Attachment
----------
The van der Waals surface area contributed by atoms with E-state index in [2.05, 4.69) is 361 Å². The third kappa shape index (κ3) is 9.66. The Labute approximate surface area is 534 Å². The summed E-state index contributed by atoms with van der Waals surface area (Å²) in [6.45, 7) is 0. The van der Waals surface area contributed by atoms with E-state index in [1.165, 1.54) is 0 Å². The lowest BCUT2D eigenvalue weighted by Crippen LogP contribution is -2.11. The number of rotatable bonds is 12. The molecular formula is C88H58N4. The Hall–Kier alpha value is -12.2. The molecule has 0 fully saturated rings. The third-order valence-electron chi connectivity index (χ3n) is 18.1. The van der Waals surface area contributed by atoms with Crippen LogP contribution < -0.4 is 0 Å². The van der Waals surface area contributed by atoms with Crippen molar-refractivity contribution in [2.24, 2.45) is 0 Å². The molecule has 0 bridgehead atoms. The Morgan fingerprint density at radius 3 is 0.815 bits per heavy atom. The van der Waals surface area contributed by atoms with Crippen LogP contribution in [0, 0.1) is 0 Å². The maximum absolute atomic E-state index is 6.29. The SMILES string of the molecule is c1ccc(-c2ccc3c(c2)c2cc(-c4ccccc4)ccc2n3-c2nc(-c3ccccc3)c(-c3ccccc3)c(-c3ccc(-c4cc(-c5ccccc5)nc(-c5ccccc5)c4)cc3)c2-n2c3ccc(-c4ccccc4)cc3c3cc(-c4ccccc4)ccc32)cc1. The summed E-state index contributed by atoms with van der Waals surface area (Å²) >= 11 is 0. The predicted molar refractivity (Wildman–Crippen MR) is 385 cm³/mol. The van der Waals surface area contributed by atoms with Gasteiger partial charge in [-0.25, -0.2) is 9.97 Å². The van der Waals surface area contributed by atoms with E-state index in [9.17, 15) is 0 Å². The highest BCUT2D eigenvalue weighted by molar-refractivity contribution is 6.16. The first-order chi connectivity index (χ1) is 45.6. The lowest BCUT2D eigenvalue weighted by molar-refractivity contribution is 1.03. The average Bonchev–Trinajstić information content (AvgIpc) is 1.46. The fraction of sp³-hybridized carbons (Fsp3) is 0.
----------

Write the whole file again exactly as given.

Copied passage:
The van der Waals surface area contributed by atoms with E-state index in [2.05, 4.69) is 361 Å². The third kappa shape index (κ3) is 9.66. The Labute approximate surface area is 534 Å². The summed E-state index contributed by atoms with van der Waals surface area (Å²) in [6.45, 7) is 0. The van der Waals surface area contributed by atoms with E-state index in [1.165, 1.54) is 0 Å². The lowest BCUT2D eigenvalue weighted by Crippen LogP contribution is -2.11. The number of rotatable bonds is 12. The molecular formula is C88H58N4. The Hall–Kier alpha value is -12.2. The molecule has 0 fully saturated rings. The third-order valence-electron chi connectivity index (χ3n) is 18.1. The van der Waals surface area contributed by atoms with Crippen LogP contribution < -0.4 is 0 Å². The van der Waals surface area contributed by atoms with Crippen molar-refractivity contribution in [2.24, 2.45) is 0 Å². The molecule has 0 bridgehead atoms. The Morgan fingerprint density at radius 3 is 0.815 bits per heavy atom. The van der Waals surface area contributed by atoms with Crippen LogP contribution in [0, 0.1) is 0 Å². The maximum absolute atomic E-state index is 6.29. The SMILES string of the molecule is c1ccc(-c2ccc3c(c2)c2cc(-c4ccccc4)ccc2n3-c2nc(-c3ccccc3)c(-c3ccccc3)c(-c3ccc(-c4cc(-c5ccccc5)nc(-c5ccccc5)c4)cc3)c2-n2c3ccc(-c4ccccc4)cc3c3cc(-c4ccccc4)ccc32)cc1. The summed E-state index contributed by atoms with van der Waals surface area (Å²) >= 11 is 0. The predicted molar refractivity (Wildman–Crippen MR) is 385 cm³/mol. The van der Waals surface area contributed by atoms with Gasteiger partial charge in [-0.25, -0.2) is 9.97 Å². The van der Waals surface area contributed by atoms with E-state index in [9.17, 15) is 0 Å². The highest BCUT2D eigenvalue weighted by molar-refractivity contribution is 6.16. The first-order chi connectivity index (χ1) is 45.6. The lowest BCUT2D eigenvalue weighted by molar-refractivity contribution is 1.03. The average Bonchev–Trinajstić information content (AvgIpc) is 1.46. The fraction of sp³-hybridized carbons (Fsp3) is 0.